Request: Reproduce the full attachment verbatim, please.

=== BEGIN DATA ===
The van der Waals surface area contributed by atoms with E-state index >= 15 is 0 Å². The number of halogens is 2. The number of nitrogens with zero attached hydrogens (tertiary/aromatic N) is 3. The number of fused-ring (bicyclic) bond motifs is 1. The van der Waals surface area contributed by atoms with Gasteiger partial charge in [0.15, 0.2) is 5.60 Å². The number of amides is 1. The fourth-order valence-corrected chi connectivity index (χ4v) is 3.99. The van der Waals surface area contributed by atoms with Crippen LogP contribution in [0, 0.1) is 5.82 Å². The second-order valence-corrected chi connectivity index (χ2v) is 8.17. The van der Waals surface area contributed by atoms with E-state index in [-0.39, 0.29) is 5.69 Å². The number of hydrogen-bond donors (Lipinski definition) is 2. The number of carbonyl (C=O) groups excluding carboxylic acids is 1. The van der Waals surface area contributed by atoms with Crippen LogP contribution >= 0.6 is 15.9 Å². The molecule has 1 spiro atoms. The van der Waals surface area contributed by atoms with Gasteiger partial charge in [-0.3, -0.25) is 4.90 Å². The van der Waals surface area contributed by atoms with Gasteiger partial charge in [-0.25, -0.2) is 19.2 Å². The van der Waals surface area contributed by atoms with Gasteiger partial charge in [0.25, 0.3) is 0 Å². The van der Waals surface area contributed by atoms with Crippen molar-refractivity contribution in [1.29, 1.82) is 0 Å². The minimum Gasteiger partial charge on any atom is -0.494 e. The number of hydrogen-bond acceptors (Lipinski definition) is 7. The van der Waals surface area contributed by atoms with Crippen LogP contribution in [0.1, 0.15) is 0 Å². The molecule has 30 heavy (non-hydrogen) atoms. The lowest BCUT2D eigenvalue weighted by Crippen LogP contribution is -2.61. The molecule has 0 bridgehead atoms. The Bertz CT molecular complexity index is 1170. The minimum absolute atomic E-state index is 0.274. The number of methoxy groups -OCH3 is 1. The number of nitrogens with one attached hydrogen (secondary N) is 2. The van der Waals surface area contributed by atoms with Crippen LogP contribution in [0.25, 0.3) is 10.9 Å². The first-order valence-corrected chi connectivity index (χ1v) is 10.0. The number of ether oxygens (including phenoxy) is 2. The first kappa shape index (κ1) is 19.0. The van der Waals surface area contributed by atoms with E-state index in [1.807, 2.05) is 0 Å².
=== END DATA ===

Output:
The van der Waals surface area contributed by atoms with E-state index >= 15 is 0 Å². The number of halogens is 2. The number of nitrogens with zero attached hydrogens (tertiary/aromatic N) is 3. The number of fused-ring (bicyclic) bond motifs is 1. The van der Waals surface area contributed by atoms with Gasteiger partial charge in [0.15, 0.2) is 5.60 Å². The number of amides is 1. The fourth-order valence-corrected chi connectivity index (χ4v) is 3.99. The van der Waals surface area contributed by atoms with Crippen LogP contribution in [0, 0.1) is 5.82 Å². The second-order valence-corrected chi connectivity index (χ2v) is 8.17. The van der Waals surface area contributed by atoms with E-state index in [-0.39, 0.29) is 5.69 Å². The number of hydrogen-bond donors (Lipinski definition) is 2. The number of carbonyl (C=O) groups excluding carboxylic acids is 1. The van der Waals surface area contributed by atoms with Crippen LogP contribution >= 0.6 is 15.9 Å². The molecule has 1 spiro atoms. The van der Waals surface area contributed by atoms with Gasteiger partial charge in [-0.3, -0.25) is 4.90 Å². The van der Waals surface area contributed by atoms with Gasteiger partial charge in [-0.25, -0.2) is 19.2 Å². The van der Waals surface area contributed by atoms with Gasteiger partial charge in [0.25, 0.3) is 0 Å². The van der Waals surface area contributed by atoms with Crippen molar-refractivity contribution in [1.29, 1.82) is 0 Å². The minimum Gasteiger partial charge on any atom is -0.494 e. The number of hydrogen-bond acceptors (Lipinski definition) is 7. The van der Waals surface area contributed by atoms with Crippen LogP contribution in [0.1, 0.15) is 0 Å². The molecule has 30 heavy (non-hydrogen) atoms. The lowest BCUT2D eigenvalue weighted by Crippen LogP contribution is -2.61. The molecule has 0 bridgehead atoms. The Bertz CT molecular complexity index is 1170. The minimum absolute atomic E-state index is 0.274. The number of methoxy groups -OCH3 is 1. The number of nitrogens with one attached hydrogen (secondary N) is 2. The van der Waals surface area contributed by atoms with Crippen LogP contribution in [0.25, 0.3) is 10.9 Å². The first-order valence-corrected chi connectivity index (χ1v) is 10.0. The number of ether oxygens (including phenoxy) is 2. The first kappa shape index (κ1) is 19.0. The van der Waals surface area contributed by atoms with E-state index in [1.807, 2.05) is 0 Å².